8 Signs of a Psychotic Break

Hi there Psych2goers, this is a disclaimer that this article is for informative purposes only. It is not intended to serve as mental health advice. Please do not self-diagnose and reach out to a doctor, or mental health professional if you’re struggling.

Psychiatric problems are heavily stigmatized and psychosis is no exception. We can all think of a movie with a “psychotic” killer terrorizing the town. In the news, we hear of people who have committed a heinous act described as “psychotic.” This label is even used to describe people in our everyday lives who act differently. While it’s true that there are some cases that a serial killer may be experiencing psychosis, this is a very short-sighted view on the condition. Psychosis is incredibly complex and affects everyone differently and to varying degrees. To help better understand this condition, in this article, we’ll be focusing on psychotic episodes, known as breaks

Illustration by Sid Thompson

 

Firstly, What Is Psychosis? 

Psychosis is a disruption in someone’s perception of reality; they have a difficulty telling what is real and what isn’t. It usually is a symptom of another condition, thus is not considered a disorder itself (NAMI 2020). Commonly it is found in psychotic disorders such as schizophrenia, schizoaffective disorder, and delusion disorder among many others. In rare occasions, it may show up in cases of severe depression and bipolar disorder. In other cases, it can happen in tandem with drug abuse to periods of intense stress. It affects people in their functioning, behavior, and thinking in significant ways, therefore seeking treatment early on is ideal (PsychGuides 2020).

A psychotic break is an episode of psychosis and may be recurring, or one-off depending on the situation. As many as 3% of the population may experience at least one episode in their lifetime. These episodes do not happen overnight as the signs can gradually build up, months to years prior to the episode itself (NAMI 2020).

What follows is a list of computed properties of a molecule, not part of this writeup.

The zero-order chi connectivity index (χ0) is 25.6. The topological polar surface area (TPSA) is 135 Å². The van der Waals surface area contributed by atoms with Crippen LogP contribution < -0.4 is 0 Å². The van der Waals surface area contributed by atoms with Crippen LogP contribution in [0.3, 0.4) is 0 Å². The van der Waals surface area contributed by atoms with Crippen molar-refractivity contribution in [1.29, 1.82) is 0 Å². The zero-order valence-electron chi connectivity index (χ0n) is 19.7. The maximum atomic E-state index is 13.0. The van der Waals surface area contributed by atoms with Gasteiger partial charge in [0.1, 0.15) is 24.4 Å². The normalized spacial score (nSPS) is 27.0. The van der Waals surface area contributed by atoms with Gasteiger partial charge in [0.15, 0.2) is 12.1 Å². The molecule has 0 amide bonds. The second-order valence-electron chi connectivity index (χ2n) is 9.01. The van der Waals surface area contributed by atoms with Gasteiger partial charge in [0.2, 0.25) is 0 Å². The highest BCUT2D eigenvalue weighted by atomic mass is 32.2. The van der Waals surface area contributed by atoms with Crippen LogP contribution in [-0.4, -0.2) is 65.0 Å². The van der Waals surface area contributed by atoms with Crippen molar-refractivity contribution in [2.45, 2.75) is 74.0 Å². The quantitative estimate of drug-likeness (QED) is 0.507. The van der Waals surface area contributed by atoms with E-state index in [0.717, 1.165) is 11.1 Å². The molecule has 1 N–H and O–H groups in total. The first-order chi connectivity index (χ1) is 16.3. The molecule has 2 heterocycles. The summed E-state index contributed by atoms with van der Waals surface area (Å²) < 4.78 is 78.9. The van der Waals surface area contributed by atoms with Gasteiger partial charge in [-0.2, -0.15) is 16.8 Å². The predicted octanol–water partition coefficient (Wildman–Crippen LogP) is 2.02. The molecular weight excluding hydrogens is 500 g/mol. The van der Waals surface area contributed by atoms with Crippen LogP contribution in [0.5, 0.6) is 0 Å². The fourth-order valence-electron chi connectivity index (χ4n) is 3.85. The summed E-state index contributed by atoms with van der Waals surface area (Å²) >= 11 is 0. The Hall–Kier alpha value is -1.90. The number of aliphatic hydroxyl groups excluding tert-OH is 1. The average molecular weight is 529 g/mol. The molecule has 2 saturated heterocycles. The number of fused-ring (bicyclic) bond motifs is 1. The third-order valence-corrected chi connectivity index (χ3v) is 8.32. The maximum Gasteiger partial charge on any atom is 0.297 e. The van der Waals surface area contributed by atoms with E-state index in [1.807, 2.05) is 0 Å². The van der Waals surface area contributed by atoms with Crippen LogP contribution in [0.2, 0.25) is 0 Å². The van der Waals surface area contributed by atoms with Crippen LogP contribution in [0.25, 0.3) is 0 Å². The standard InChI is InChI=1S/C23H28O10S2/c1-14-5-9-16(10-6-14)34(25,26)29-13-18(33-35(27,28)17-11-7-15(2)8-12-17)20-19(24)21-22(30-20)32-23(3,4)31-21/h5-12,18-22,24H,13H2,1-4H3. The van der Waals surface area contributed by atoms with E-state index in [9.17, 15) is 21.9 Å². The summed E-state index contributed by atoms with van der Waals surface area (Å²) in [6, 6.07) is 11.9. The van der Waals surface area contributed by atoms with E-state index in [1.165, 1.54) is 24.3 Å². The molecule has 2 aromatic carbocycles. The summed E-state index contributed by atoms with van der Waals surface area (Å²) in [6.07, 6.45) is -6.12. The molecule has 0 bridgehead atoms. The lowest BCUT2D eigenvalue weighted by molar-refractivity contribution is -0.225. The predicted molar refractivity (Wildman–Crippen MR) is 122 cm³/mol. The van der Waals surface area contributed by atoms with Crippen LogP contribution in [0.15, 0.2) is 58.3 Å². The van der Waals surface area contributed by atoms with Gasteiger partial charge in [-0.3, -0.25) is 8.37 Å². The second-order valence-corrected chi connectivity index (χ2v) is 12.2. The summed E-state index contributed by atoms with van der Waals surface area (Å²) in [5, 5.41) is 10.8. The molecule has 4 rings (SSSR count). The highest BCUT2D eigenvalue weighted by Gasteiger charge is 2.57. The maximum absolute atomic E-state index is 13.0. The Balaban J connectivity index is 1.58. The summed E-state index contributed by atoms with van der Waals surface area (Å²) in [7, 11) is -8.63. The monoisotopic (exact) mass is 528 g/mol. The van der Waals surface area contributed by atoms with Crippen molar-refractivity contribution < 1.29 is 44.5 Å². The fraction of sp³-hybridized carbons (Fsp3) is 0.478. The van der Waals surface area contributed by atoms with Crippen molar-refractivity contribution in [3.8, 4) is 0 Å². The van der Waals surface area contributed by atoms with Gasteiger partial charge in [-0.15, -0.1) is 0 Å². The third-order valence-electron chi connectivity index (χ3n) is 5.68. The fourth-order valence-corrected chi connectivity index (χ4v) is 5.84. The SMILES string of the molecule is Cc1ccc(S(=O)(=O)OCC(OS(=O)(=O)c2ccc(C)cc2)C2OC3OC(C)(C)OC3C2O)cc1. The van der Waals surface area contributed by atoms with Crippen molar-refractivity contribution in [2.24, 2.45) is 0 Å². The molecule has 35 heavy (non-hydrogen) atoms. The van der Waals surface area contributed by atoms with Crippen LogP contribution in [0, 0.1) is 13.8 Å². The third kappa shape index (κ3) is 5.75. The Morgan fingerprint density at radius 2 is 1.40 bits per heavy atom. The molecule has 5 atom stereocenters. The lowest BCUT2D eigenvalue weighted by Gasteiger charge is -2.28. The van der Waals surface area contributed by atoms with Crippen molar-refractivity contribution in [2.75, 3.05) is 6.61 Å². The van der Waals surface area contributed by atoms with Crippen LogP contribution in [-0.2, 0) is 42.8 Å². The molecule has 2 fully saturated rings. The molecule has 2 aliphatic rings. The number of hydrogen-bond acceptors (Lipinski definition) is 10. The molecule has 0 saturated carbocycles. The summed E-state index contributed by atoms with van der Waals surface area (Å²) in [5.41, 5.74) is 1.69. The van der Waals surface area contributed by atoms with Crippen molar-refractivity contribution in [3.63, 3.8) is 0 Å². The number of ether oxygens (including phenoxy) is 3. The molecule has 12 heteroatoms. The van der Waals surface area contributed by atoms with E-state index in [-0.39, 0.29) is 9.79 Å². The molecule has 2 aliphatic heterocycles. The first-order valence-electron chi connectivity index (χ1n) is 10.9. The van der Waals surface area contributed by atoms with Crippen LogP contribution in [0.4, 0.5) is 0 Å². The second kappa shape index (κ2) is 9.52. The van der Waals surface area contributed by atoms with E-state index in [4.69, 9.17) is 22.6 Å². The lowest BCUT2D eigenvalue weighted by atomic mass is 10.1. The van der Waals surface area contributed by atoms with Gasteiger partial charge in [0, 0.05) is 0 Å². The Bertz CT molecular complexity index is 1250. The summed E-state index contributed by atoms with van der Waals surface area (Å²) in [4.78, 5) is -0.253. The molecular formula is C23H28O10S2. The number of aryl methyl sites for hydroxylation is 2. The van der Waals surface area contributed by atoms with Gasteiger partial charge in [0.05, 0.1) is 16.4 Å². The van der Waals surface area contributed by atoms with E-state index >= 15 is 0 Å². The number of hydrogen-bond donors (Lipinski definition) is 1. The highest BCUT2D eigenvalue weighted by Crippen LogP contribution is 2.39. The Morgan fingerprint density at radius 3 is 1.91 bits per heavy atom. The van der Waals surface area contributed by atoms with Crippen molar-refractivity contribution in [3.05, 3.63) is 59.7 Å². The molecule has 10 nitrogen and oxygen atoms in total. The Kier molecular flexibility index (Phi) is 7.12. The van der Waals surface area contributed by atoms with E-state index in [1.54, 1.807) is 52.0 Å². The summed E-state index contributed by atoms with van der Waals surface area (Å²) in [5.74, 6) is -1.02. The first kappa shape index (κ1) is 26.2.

Now that we’ve briefly discussed what psychosis is, here are eight signs of a psychotic break. Please note that everyone experiences psychosis differently. Some may experience all the signs, others may have few, and others may have some that are not listed, or experience these signs in different ways than described. 

1. Withdrawal

Generally, when a person is experiencing a psychotic break, or starting to develop one, they’re more withdrawn. These people aren’t socializing as much as they used to and they aren’t as engaged. This can happen for a multitude of reasons: perhaps the affected person is suspicious of the others around them. Maybe they’re dealing with a delusion and focus all their time and energy with coping. Perhaps they just aren’t motivated to do the things they used to. Withdrawal is an early symptom of psychosis and can come on unexpectedly and seem out of character to those surrounding the affected person (Miller 2020). 

2. Neglecting Self-Care

Someone experiencing psychosis may have difficulties functioning which can lead to neglecting self-care. Things like hygiene may go out the window. Additionally, school and work performance can drop drastically. The person experiencing psychosis may try to adopt a simplified and rigid routine to help maintain some sort of function, but struggles to adapt when things change and complicate (Cedar Clinic 2020).

3. Hallucinations

People with psychosis may experience any kind of hallucination. Perhaps they see shapes and shadows in the corner of their eye. Maybe it’s hearing voices in the distance that aren’t really there. In other cases they may feel odd sensations or taste things that no one else can. Hallucinations can range from subtle to more prominent. In some cases as well, they may be anything from ordinary, seeing bugs that don’t exist for example, to something completely unrealistic, such as creatures (NAMI 2020). 

4. Distrusting others